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Here's What's Going On With Global Oil Markets


Oil prices have been falling sharply. Since early October, the price of crude has fallen more than 25 percent. To help us understand what's going on in global oil markets, we're joined now in the studio by NPR's John Ydstie. Hi, John.


SHAPIRO: When economic growth in the US has been so strong, you'd expect that to push up oil prices, right? So why are these prices going down?

YDSTIE: Well, you're right, Ari. Robust growth usually pushes up demand for oil and the price of oil. And that's what we saw from the middle of last year until early October of this year when growth in the U.S. and around the world was strong. But there are signs that global growth is fading partly due to trade tensions. Just last week, China reported its slowest growth in a decade. And both Germany and Japan, big exporters to China, reported their economies had negative growth in the third quarter. They actually went backwards. So demand for oil is waning, and as a result, there's a lot of supply. And the price has fallen pretty sharply.

SHAPIRO: When you say there's a lot of supply, the U.S. has put new sanctions on Iran. Wouldn't that reduce the supply and drive prices up?

YDSTIE: Well, yes, it would. And the Trump administration was worried about that. So they gave a number of countries a six-month waiver to those sanctions, and they're continuing to buy oil from Iran. Also, the U.S. convinced Saudi Arabia to boost its output to offset any drop in Iranian production. So those waivers and the added Saudi production along with more Russian production and increased output from U.S. shale fields has boosted supply so much that prices have fallen.

SHAPIRO: So as you talk about Saudi oil production, that ties into the big story this week about President Trump saying there won't be consequences for the crown prince in the Khashoggi killing. The president tweeted today, oil prices getting lower, great - like a big tax cut; thank you to Saudi Arabia. So this is all tied together.

YDSTIE: It is all tied together. And - but the worry is if the U.S. were to punish Saudi Arabia, the fear is that the Saudis would retaliate by shutting off the spigot and driving oil prices higher. But, you know, the Saudis could be shooting themselves in the foot if they did that because making oil more expensive would actually help their biggest competitors, who are U.S. shale producers. They need higher prices to be profitable. In fact, the Saudis would be repeating a mistake they made back in 2014 when they cut production. That boosted oil prices. The U.S. shale producers invested so much in production that the United States is now the world's biggest oil producer.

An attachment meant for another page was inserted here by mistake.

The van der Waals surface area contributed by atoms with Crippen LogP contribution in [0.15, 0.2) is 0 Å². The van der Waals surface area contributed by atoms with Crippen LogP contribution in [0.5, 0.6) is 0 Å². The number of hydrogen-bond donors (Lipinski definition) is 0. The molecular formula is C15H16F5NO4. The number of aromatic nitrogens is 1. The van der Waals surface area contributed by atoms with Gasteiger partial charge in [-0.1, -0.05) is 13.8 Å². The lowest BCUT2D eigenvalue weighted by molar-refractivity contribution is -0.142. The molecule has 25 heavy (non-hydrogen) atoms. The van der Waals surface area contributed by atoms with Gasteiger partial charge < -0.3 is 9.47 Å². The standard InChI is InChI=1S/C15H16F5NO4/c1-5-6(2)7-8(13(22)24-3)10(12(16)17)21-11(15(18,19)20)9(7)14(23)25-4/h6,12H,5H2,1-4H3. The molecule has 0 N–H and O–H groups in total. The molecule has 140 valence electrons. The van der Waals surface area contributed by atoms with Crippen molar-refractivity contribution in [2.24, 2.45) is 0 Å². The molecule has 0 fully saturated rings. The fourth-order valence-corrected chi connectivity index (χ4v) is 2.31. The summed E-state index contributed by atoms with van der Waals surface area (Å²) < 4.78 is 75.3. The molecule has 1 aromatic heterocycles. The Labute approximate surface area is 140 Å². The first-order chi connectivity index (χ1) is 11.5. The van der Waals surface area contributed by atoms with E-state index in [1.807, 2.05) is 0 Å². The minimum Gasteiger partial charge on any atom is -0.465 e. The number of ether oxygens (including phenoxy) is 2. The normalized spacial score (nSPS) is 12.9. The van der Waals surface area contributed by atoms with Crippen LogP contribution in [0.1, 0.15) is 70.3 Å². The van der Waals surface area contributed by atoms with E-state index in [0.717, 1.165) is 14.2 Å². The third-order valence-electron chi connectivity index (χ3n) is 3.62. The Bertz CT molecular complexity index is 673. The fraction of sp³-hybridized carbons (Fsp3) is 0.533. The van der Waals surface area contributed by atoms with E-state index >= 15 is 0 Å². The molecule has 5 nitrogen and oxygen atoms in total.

But here's the flip side. Oil production has become a much larger share of the U.S. economy, and that means low oil prices hurt American companies. They hurt U.S. workers and slow overall growth. So cheaper oil helps U.S. consumers, but it's not the complete win for the U.S. economy that the president suggests in his tweet.

SHAPIRO: Thanks for sorting that out for us. NPR's John Ydstie, thank you.

YDSTIE: You're welcome. Transcript provided by NPR, Copyright NPR.

John Ydstie has covered the economy, Wall Street, and the Federal Reserve at NPR for nearly three decades. Over the years, NPR has also employed Ydstie's reporting skills to cover major stories like the aftermath of Sept. 11, Hurricane Katrina, the Jack Abramoff lobbying scandal, and the implementation of the Affordable Care Act. He was a lead reporter in NPR's coverage of the global financial crisis and the Great Recession, as well as the network's coverage of President Trump's economic policies. Ydstie has also been a guest host on the NPR news programs Morning Edition, All Things Considered, and Weekend Edition. Ydstie stepped back from full-time reporting in late 2018, but plans to continue to contribute to NPR through part-time assignments and work on special projects.